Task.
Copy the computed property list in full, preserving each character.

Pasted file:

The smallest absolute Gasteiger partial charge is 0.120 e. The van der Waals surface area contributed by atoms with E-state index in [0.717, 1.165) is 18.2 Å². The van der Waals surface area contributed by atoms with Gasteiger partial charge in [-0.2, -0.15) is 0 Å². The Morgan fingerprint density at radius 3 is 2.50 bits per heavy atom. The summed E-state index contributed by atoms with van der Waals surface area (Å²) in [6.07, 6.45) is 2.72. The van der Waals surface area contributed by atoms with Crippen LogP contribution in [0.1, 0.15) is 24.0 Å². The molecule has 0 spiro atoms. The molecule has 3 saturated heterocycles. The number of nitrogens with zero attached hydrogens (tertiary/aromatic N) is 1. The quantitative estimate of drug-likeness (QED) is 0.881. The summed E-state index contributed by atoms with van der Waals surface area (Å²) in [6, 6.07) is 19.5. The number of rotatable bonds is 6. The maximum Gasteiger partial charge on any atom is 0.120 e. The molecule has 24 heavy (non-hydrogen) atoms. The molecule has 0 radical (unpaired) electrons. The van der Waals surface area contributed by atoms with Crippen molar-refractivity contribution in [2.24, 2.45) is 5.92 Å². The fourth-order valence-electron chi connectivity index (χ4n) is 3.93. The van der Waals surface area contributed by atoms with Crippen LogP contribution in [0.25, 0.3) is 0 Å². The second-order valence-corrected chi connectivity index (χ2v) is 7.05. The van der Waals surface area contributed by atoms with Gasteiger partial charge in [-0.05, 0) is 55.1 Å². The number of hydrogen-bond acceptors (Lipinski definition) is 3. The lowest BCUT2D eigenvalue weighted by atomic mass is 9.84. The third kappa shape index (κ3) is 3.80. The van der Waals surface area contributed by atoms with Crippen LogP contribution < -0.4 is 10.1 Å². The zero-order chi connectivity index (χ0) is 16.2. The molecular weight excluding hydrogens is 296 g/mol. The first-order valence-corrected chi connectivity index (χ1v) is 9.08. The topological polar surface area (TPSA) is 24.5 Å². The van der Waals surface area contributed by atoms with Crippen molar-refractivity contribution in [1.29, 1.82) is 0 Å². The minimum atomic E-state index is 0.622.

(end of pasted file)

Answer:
The smallest absolute Gasteiger partial charge is 0.120 e. The van der Waals surface area contributed by atoms with E-state index in [0.717, 1.165) is 18.2 Å². The van der Waals surface area contributed by atoms with Gasteiger partial charge in [-0.2, -0.15) is 0 Å². The Morgan fingerprint density at radius 3 is 2.50 bits per heavy atom. The summed E-state index contributed by atoms with van der Waals surface area (Å²) in [6.07, 6.45) is 2.72. The van der Waals surface area contributed by atoms with Crippen LogP contribution in [0.1, 0.15) is 24.0 Å². The molecule has 0 spiro atoms. The molecule has 3 saturated heterocycles. The number of nitrogens with zero attached hydrogens (tertiary/aromatic N) is 1. The quantitative estimate of drug-likeness (QED) is 0.881. The summed E-state index contributed by atoms with van der Waals surface area (Å²) in [6, 6.07) is 19.5. The number of rotatable bonds is 6. The maximum Gasteiger partial charge on any atom is 0.120 e. The molecule has 24 heavy (non-hydrogen) atoms. The molecule has 0 radical (unpaired) electrons. The van der Waals surface area contributed by atoms with Crippen molar-refractivity contribution in [2.24, 2.45) is 5.92 Å². The fourth-order valence-electron chi connectivity index (χ4n) is 3.93. The van der Waals surface area contributed by atoms with Crippen LogP contribution in [0.25, 0.3) is 0 Å². The second-order valence-corrected chi connectivity index (χ2v) is 7.05. The van der Waals surface area contributed by atoms with Gasteiger partial charge in [-0.05, 0) is 55.1 Å². The number of hydrogen-bond acceptors (Lipinski definition) is 3. The lowest BCUT2D eigenvalue weighted by atomic mass is 9.84. The third kappa shape index (κ3) is 3.80. The van der Waals surface area contributed by atoms with Crippen LogP contribution < -0.4 is 10.1 Å². The zero-order chi connectivity index (χ0) is 16.2. The molecular weight excluding hydrogens is 296 g/mol. The first-order valence-corrected chi connectivity index (χ1v) is 9.08. The topological polar surface area (TPSA) is 24.5 Å². The van der Waals surface area contributed by atoms with Crippen molar-refractivity contribution in [1.29, 1.82) is 0 Å². The minimum atomic E-state index is 0.622.